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  • Knots

    Anybody who can tie their shoelaces knows about knots! Still, the mathematical theory of knots is interesting. The theory developed both from the study of electricity and early atomic physics. It draws from geometry, group theory, linear algebra (which you can read about at the Mathematical Atlas site) , number theory, algebraic geometry and differential geometry.

    Knots come in many different flavors. How many "different" kinds can you think of?

    There is the the simple overhand knot

    and the figure-eight knot

    Find yourself a piece of string, or a shoelace, and tie a simple knot. Is it possible to go from this simple knot to a figure-eight knot without untying or tying the string?

    We're talking mathematics here -- so it doesn't matter what you do; no amount of manipulation will prove that these knots are different.

    Knot theory is the rigorous mathematics which can distinguish between different knots.

    Of course, mathematics is really just a glorified game (check out the poster called What is Mathematical Truth?). Tying knots in a piece of string helped shape the mathematical definition you're about to see, but you should remember that a mathematical knot has nothing to do with your shoelaces! Well, maybe a little something. Mathematical knots are an imagined model of the physical knot-making process. (What properties do you think a good model should have?) This is a common theme in mathematics: a physical situation gives rise to a mathematical model; the theoretical worth of the model is judged by how much insight it provides on the original physical situation.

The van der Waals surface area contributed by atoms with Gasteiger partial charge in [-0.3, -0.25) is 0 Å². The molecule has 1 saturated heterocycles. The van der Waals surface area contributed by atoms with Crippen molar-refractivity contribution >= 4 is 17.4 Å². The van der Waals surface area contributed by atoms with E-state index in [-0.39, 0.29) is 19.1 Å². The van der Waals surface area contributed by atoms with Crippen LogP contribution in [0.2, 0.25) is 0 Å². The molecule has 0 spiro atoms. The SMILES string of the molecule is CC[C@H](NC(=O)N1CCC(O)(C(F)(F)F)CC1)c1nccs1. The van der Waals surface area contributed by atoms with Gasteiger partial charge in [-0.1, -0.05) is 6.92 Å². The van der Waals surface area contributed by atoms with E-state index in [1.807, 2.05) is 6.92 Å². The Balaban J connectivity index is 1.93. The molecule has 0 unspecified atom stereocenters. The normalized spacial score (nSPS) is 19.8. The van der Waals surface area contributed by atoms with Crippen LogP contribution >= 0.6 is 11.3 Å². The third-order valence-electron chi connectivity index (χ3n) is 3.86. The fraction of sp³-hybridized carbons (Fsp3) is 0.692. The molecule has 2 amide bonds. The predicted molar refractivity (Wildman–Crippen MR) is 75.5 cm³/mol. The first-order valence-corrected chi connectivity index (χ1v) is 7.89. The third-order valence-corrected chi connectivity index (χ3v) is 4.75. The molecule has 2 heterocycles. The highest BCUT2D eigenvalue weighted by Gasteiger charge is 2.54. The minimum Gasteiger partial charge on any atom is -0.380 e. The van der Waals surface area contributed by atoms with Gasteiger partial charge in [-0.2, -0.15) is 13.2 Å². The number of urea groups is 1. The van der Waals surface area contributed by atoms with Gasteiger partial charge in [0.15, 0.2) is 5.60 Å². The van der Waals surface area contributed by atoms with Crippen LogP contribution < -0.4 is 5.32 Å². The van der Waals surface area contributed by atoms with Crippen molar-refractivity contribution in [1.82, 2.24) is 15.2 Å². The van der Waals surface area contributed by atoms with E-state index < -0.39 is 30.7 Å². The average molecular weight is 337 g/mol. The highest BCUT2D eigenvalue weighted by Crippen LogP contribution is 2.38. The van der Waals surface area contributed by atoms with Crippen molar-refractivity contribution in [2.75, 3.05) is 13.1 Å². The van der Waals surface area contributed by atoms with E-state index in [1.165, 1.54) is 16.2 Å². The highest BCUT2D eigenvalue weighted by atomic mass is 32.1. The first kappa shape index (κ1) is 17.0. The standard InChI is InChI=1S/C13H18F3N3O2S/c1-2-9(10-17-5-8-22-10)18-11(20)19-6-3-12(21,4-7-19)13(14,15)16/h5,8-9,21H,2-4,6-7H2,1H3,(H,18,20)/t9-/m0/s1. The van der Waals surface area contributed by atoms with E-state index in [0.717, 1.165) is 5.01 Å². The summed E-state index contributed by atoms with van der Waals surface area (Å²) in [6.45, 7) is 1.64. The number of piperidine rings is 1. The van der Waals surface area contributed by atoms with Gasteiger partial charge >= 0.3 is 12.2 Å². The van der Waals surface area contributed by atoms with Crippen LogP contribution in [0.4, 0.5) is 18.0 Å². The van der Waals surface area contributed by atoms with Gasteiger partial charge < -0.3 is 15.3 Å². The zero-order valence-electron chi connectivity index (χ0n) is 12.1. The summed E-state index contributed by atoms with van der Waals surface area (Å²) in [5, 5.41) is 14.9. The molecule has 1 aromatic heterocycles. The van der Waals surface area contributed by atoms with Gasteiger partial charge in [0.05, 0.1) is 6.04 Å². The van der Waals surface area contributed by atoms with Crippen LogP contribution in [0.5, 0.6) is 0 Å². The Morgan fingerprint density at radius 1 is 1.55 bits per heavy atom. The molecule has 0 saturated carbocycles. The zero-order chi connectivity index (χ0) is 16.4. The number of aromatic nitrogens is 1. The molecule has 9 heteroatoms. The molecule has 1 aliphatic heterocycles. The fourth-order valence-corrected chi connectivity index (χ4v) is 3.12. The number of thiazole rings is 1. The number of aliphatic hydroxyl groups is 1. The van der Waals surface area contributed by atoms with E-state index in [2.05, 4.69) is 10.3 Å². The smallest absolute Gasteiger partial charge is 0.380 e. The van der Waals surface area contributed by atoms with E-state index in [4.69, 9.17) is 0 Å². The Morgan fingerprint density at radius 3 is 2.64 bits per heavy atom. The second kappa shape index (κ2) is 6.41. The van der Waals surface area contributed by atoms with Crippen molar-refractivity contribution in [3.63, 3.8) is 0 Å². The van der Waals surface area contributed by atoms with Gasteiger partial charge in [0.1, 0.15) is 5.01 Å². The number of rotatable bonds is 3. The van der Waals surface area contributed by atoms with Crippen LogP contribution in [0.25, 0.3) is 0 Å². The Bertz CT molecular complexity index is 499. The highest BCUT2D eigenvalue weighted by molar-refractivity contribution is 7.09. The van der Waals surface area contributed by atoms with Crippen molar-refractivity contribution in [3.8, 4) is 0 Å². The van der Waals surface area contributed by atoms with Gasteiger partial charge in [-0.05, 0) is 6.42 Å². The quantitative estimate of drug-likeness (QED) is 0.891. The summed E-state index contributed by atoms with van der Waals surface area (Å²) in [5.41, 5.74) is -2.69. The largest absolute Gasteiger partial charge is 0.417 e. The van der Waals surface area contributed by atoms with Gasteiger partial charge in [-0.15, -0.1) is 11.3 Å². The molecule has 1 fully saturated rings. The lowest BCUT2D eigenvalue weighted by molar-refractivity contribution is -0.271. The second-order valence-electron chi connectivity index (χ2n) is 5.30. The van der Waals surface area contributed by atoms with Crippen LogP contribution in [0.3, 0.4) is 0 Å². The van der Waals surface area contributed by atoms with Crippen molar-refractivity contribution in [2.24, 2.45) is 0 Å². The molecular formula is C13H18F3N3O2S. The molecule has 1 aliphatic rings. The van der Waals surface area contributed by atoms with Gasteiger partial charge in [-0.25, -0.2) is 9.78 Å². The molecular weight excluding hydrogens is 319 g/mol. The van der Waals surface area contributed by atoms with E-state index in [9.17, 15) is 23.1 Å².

So what is a mathematical knot?

    Well, the first thing to worry about are all those loose ends -- literally. What to do about the ends of the piece of string? Do they matter? How can you keep track of them? Think about this, and then check out the official definition of a mathematical knot.

    Now that we know what a mathematical knot is, the next question is: What do we mean when we say two knots are mathematically the same? Is it possible for two knots to be topologically different? After you've thought this through, check out my comments on the mathematical way of telling knots apart.

    Check out the following cool Knot sites. They have many links and pictures and interesting activities, as well as a lot more information on telling knots apart.